BRIEF DESCRIPTION OF THE DRAWINGS

For a more complete understanding of the present invention, and the advantages thereof, reference is now made to the following descriptions taken in conjunction with the accompanying drawings, in which:

FIG. 1 depicts results of experiments to determine the yield strengths of albumin strips cured at various times at 100° C.

FIG. 2 depicts yield strengths for albumin sheets that have been cured at 86° C. The thickness of the sheets is given on the vertical axis in micrometers (μm); for example, 270b means that the sample was the second sample with a thickness of 270 μm.

FIG. 3 depicts yield strengths of albumin strips cured at multiple temperatures. Also included are results with autoclaved material.

FIG. 4 depicts the Young's modulus (kPa) for albumin sheets that have been cured at 86° C. The thickness of the sheets is given on the vertical axis in μm; for example 270b means that the sample was the second sample with a thickness of 270 μm.

FIG. 5 depicts the Young's modulus (kPa) for albumin strips cured at 100° C. showing the stiffness of the albumin strips increases with increased curing times

FIG. 6 depicts embodiments of the present invention having a smooth, textured, or fenestrated surface texture.

FIG. 7 depicts one example of a sandwiched dressing material that can be manufactured using the denatured albumin materials of the present invention.

DESCRIPTION OF THE PREFERRED EMBODIMENTS

The present invention relates to a biocompatible, bioabsorbable burn and wound dressing material containing denatured human serum albumin. The dressing material is formed by denaturing a solution of human serum albumin.

Denatured Human Serum Albumin

Denatured human serum albumin has been recognized as a safe and effective biomaterial with a variety of applications. It has been employed as a food additive and fat replacement agent (U.S. Pat. No. 7,166,316), as a material for construction of drug delivery devices (U.S. Pat. No. 4,666,641), and as a component of implantable materials in order to inhibit thrombogenesis (U.S. Pat. No. 5,632,776). These applications of denatured human serum albumin demonstrate the versatility of the substance as well as the biocompatibility of the basic product. The U.S. Food and Drug Administration has approved human serum albumin as safe and effective in some of these applications.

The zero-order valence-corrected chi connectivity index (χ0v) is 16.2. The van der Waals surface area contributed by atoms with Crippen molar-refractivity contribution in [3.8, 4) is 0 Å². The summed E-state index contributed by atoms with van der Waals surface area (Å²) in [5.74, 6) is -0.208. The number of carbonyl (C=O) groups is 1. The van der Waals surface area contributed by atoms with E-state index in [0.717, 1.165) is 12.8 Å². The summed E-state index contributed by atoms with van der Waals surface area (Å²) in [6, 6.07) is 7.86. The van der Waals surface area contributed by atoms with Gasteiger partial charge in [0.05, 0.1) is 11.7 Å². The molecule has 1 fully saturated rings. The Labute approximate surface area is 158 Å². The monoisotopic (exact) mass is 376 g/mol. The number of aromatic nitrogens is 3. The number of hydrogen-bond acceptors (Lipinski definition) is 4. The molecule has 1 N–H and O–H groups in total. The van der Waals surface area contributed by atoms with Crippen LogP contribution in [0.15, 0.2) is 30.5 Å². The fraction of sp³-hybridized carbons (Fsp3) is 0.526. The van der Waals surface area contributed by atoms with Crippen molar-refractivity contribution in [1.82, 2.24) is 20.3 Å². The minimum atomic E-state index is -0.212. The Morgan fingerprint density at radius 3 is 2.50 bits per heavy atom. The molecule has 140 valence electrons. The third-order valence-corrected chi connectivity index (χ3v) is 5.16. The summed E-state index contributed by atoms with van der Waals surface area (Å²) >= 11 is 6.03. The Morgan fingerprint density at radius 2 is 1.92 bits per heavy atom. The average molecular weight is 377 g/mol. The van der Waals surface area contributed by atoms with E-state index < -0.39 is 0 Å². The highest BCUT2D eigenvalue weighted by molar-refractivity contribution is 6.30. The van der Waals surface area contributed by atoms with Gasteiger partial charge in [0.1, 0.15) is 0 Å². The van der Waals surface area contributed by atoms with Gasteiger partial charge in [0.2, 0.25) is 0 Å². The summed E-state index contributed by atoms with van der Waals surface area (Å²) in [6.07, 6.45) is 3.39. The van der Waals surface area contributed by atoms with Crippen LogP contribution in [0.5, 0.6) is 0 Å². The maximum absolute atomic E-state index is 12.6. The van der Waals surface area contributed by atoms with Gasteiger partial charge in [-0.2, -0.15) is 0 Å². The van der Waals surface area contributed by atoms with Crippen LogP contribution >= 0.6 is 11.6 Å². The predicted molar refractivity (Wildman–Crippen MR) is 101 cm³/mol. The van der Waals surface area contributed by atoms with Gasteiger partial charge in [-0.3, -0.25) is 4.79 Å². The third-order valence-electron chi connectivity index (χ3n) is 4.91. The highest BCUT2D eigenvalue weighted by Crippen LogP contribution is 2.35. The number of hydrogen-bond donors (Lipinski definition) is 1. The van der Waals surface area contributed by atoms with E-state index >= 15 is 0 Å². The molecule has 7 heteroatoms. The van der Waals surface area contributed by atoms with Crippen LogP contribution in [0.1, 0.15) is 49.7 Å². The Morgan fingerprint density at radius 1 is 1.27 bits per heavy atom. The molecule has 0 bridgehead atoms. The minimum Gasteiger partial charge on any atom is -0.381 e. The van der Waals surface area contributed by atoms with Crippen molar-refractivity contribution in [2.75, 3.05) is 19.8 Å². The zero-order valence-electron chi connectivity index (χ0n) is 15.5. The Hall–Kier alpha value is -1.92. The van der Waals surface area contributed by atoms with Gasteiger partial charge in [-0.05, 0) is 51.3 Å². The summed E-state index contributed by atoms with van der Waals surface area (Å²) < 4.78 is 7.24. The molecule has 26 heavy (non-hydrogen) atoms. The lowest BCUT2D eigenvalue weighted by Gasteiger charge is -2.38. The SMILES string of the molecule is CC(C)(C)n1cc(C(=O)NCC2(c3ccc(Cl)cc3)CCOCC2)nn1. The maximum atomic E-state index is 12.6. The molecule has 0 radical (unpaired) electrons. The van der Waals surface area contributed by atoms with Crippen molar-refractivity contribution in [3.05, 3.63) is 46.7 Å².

U.S. Pat. No. 6,680,063 B1 discloses a denatured human serum albumin composition and methods for making the composition, as well as application of the denatured albumin compositions for repair of tissue defects and lesions. The denatured human serum albumin product of this patent is formed into sheets that can be then molded or cut by a surgeon as needed during surgery for tissue repair. The denatured albumin compositions contained from 50% to 58% albumin and comprises a thin, pliable sheet formed to a thickness of from 75 μm to about 300 μm. The patent also discloses applying the biocompatible denatured albumin material to a solid visceral organ along with an energy-absorbing proteinaceous material and irradiating the materials in order to fuse the denatured albumin and the proteinaceous material to the tissue for tissue repair. The patent discloses that the denatured human albumin sheets have the strength for tissue repair and the biocompatibility required for internal organ exposure, while allowing for efficient wound healing.